Dehydration: Types, Causes and Treatment

Dehydration is defined as an excessive loss of body fluid. Dehydration occurs when more fluids are lost than taken in and the body doesn’t have enough water and other fluids to carry out its normal functions.

Three main types of dehydration based on type of fluid loss:

  1. Hypotonic or hyponatremic – primarily a loss of electrolytes, particularly sodium
  2. Hypertonic or hypernatremic – primarily a loss of water
  3. Isotonic or isonatremic – equal loss of water and electrolytes

Three types of dehydration based on severity:

  1. Mild – when the body has lost about 2% of it’s total fluid
  2. Moderate – when the total fluid loss reaches 5%
  3. Severe – when the body reaches 10% fluid loss, considered a emergency

In humans, the most commonly seen type of dehydration is isotonic (isonatraemic) dehydration, which equ

ates with hypovolemia, but the distinction of isotonic from hypotonic or hypertonic dehydration may be important when treating people who become dehydrated.


  • intense diarrhea
  • vomiting
  • fever
  • increased urination
  • excessive sweating
  • burns
  • inadequate intake of water during hot weather or exercise

People at Risk:

  • infants and children
  • older adults
  • people with chronic illness
  • endurance athletes
  • people living in high altitudes

Mild to moderate dehydration is likely to cause:

  • Dry, sticky mouth
  • Sleepiness or tiredness — children are likely to be less active than usual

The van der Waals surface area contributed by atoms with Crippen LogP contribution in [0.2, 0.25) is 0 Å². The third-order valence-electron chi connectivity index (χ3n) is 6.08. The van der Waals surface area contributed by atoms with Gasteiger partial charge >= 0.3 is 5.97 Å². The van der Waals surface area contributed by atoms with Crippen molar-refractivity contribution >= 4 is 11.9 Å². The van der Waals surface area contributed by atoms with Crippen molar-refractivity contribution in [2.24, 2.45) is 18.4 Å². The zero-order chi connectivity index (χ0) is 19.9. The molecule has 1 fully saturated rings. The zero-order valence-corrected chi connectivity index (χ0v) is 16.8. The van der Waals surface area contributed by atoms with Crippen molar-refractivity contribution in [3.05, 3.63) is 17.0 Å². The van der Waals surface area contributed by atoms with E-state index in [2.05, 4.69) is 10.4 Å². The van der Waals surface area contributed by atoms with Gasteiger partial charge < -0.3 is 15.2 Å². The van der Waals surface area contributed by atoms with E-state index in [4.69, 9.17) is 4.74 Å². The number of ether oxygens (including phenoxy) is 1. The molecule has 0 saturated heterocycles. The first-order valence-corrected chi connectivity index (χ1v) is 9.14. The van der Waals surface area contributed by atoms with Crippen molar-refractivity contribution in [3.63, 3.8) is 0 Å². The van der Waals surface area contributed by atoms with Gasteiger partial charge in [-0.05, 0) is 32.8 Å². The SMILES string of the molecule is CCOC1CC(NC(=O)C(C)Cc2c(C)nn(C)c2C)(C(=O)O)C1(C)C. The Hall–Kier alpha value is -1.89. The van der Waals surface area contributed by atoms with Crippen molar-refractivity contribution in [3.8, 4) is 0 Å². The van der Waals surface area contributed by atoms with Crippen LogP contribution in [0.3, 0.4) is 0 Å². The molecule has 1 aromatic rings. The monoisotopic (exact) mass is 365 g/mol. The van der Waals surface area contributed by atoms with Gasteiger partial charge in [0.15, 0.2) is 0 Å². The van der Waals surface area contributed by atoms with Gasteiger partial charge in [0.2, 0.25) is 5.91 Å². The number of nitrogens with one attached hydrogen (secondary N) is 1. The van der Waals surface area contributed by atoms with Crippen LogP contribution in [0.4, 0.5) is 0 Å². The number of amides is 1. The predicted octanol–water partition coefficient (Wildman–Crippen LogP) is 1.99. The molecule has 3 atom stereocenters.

• Thirst
  • Decreased urine output — fewer than six wet diapers a day for infants and eight hours or more without urination for older children and teens
  • Few or no tears when crying
  • Muscle weakness
  • Headache
  • Dizziness or lightheadedness

Severe dehydration, a medical emergency, can cause:

  • Extreme thirst
  • Extreme fussiness or sleepiness in infants and children; irritability and confusion in adults
  • Very dry mouth, skin and mucous membranes
  • Lack of sweating
  • Little or no urination — any urine that is produced will be dark yellow or amber
  • Sunken eyes
  • Shriveled and dry skin that lacks elasticity and doesn’t “bounce back” when pinched into a fold
  • In infants, sunken fontanels — the soft spots on the top of a baby’s head
  • Low blood pressure
  • Rapid heartbeat
  • Fever
  • In the most serious cases, delirium or unconsciousness

Diagnostic tests:

  • blood tests
  • urinalysis


The only effective treatment for dehydration is to replace lost fluids and lost electrolytes. The best approach to dehydration treatment depends on your age, the severity of your dehydration and its cause.

  • Oral rehydration solution (ORS)
  • Fluid replacement through intravenous therapy
  • Treating the cause of dehydration

Nursing Considerations:

  1. Assess vital signs, noting peripheral pulses.
  2. Monitor blood pressure and invasive hemodynamic parameters.
  3. Strictly monitor intake and output. Observe the physical properties of the urine.
  4. Correctly infuse the right amount of IVF.
  5. Encourage small, frequent feedings.
  6. Provide frequent, oral care.
  7. Administer medications as prescribe.Photo credits:

Daisy Jane Antipuesto RN MN

Currently a Nursing Local Board Examination Reviewer. Subjects handled are Pediatric, Obstetric and Psychiatric Nursing. Previous work experiences include: Clinical instructor/lecturer, clinical coordinator (Level II), caregiver instructor/lecturer, NC2 examination reviewer and staff/clinic nurse. Areas of specialization: Emergency room, Orthopedic Ward and Delivery Room. Also an IELTS passer.

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